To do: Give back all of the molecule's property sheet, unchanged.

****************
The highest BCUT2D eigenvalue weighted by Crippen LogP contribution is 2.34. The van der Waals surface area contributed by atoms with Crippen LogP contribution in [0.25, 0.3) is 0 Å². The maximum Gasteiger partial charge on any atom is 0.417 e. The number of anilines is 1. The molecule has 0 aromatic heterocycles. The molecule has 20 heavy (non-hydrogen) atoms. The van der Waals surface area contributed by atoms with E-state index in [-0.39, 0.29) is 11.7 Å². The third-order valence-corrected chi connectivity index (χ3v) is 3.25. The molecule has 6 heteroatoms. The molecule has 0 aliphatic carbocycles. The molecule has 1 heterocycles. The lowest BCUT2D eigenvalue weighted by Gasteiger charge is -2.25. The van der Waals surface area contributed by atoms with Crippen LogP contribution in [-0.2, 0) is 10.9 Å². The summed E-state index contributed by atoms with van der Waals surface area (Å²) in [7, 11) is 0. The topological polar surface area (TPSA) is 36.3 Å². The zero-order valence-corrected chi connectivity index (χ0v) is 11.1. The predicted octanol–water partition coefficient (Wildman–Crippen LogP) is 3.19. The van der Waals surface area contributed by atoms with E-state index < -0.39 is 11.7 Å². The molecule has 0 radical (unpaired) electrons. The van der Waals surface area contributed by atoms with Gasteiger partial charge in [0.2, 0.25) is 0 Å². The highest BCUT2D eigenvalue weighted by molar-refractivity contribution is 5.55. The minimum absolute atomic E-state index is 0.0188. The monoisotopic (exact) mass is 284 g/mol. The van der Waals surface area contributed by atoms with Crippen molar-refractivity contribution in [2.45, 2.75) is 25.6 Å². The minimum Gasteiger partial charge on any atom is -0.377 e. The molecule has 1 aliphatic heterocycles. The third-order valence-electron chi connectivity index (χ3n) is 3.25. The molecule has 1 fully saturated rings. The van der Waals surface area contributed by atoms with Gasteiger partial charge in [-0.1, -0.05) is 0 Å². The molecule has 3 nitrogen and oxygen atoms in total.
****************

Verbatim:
The highest BCUT2D eigenvalue weighted by Crippen LogP contribution is 2.34. The van der Waals surface area contributed by atoms with Crippen LogP contribution in [0.25, 0.3) is 0 Å². The maximum Gasteiger partial charge on any atom is 0.417 e. The number of anilines is 1. The molecule has 0 aromatic heterocycles. The molecule has 20 heavy (non-hydrogen) atoms. The van der Waals surface area contributed by atoms with E-state index in [-0.39, 0.29) is 11.7 Å². The third-order valence-corrected chi connectivity index (χ3v) is 3.25. The molecule has 6 heteroatoms. The molecule has 0 aliphatic carbocycles. The molecule has 1 heterocycles. The lowest BCUT2D eigenvalue weighted by Gasteiger charge is -2.25. The van der Waals surface area contributed by atoms with Crippen LogP contribution in [-0.2, 0) is 10.9 Å². The summed E-state index contributed by atoms with van der Waals surface area (Å²) in [7, 11) is 0. The topological polar surface area (TPSA) is 36.3 Å². The zero-order valence-corrected chi connectivity index (χ0v) is 11.1. The predicted octanol–water partition coefficient (Wildman–Crippen LogP) is 3.19. The van der Waals surface area contributed by atoms with E-state index < -0.39 is 11.7 Å². The molecule has 0 radical (unpaired) electrons. The van der Waals surface area contributed by atoms with Gasteiger partial charge in [0.2, 0.25) is 0 Å². The highest BCUT2D eigenvalue weighted by molar-refractivity contribution is 5.55. The minimum absolute atomic E-state index is 0.0188. The monoisotopic (exact) mass is 284 g/mol. The van der Waals surface area contributed by atoms with Crippen molar-refractivity contribution in [2.45, 2.75) is 25.6 Å². The minimum Gasteiger partial charge on any atom is -0.377 e. The molecule has 1 aliphatic heterocycles. The third-order valence-electron chi connectivity index (χ3n) is 3.25. The molecule has 1 fully saturated rings. The van der Waals surface area contributed by atoms with Gasteiger partial charge in [-0.1, -0.05) is 0 Å². The molecule has 3 nitrogen and oxygen atoms in total.